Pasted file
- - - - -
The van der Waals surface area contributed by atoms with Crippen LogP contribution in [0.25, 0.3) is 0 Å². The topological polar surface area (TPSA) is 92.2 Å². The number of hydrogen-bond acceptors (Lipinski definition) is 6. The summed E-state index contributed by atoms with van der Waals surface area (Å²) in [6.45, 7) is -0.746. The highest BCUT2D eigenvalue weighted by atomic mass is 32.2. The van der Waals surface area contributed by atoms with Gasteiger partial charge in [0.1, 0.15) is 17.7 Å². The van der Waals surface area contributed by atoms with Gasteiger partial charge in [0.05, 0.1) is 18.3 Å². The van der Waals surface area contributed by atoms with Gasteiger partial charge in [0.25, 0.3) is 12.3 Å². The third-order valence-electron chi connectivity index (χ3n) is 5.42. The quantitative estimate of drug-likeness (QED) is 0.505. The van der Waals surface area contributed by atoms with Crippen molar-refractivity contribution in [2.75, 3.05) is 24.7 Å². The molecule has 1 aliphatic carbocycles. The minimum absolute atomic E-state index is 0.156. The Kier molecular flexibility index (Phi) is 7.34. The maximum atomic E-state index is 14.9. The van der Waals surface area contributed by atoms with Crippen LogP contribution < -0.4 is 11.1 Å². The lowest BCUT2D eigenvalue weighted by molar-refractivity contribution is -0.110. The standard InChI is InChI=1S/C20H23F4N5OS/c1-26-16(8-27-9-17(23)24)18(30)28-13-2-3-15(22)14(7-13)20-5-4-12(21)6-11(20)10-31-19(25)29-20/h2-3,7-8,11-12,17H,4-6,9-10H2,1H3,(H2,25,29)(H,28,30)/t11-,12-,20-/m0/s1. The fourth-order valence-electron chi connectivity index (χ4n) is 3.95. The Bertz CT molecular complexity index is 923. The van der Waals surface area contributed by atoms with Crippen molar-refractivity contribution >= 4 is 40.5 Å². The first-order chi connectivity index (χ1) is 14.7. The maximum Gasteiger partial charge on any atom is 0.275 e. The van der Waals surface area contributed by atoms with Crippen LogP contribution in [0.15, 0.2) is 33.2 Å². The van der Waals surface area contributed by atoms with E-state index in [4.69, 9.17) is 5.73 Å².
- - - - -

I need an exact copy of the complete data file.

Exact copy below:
The van der Waals surface area contributed by atoms with Crippen LogP contribution in [0.25, 0.3) is 0 Å². The topological polar surface area (TPSA) is 92.2 Å². The number of hydrogen-bond acceptors (Lipinski definition) is 6. The summed E-state index contributed by atoms with van der Waals surface area (Å²) in [6.45, 7) is -0.746. The highest BCUT2D eigenvalue weighted by atomic mass is 32.2. The van der Waals surface area contributed by atoms with Gasteiger partial charge in [0.1, 0.15) is 17.7 Å². The van der Waals surface area contributed by atoms with Gasteiger partial charge in [0.05, 0.1) is 18.3 Å². The van der Waals surface area contributed by atoms with Gasteiger partial charge in [0.25, 0.3) is 12.3 Å². The third-order valence-electron chi connectivity index (χ3n) is 5.42. The quantitative estimate of drug-likeness (QED) is 0.505. The van der Waals surface area contributed by atoms with Crippen molar-refractivity contribution in [2.75, 3.05) is 24.7 Å². The molecule has 1 aliphatic carbocycles. The minimum absolute atomic E-state index is 0.156. The Kier molecular flexibility index (Phi) is 7.34. The maximum atomic E-state index is 14.9. The van der Waals surface area contributed by atoms with Crippen LogP contribution < -0.4 is 11.1 Å². The lowest BCUT2D eigenvalue weighted by molar-refractivity contribution is -0.110. The standard InChI is InChI=1S/C20H23F4N5OS/c1-26-16(8-27-9-17(23)24)18(30)28-13-2-3-15(22)14(7-13)20-5-4-12(21)6-11(20)10-31-19(25)29-20/h2-3,7-8,11-12,17H,4-6,9-10H2,1H3,(H2,25,29)(H,28,30)/t11-,12-,20-/m0/s1. The fourth-order valence-electron chi connectivity index (χ4n) is 3.95. The Bertz CT molecular complexity index is 923. The van der Waals surface area contributed by atoms with Crippen molar-refractivity contribution >= 4 is 40.5 Å². The first-order chi connectivity index (χ1) is 14.7. The maximum Gasteiger partial charge on any atom is 0.275 e. The van der Waals surface area contributed by atoms with Crippen LogP contribution in [0.15, 0.2) is 33.2 Å². The van der Waals surface area contributed by atoms with E-state index in [4.69, 9.17) is 5.73 Å².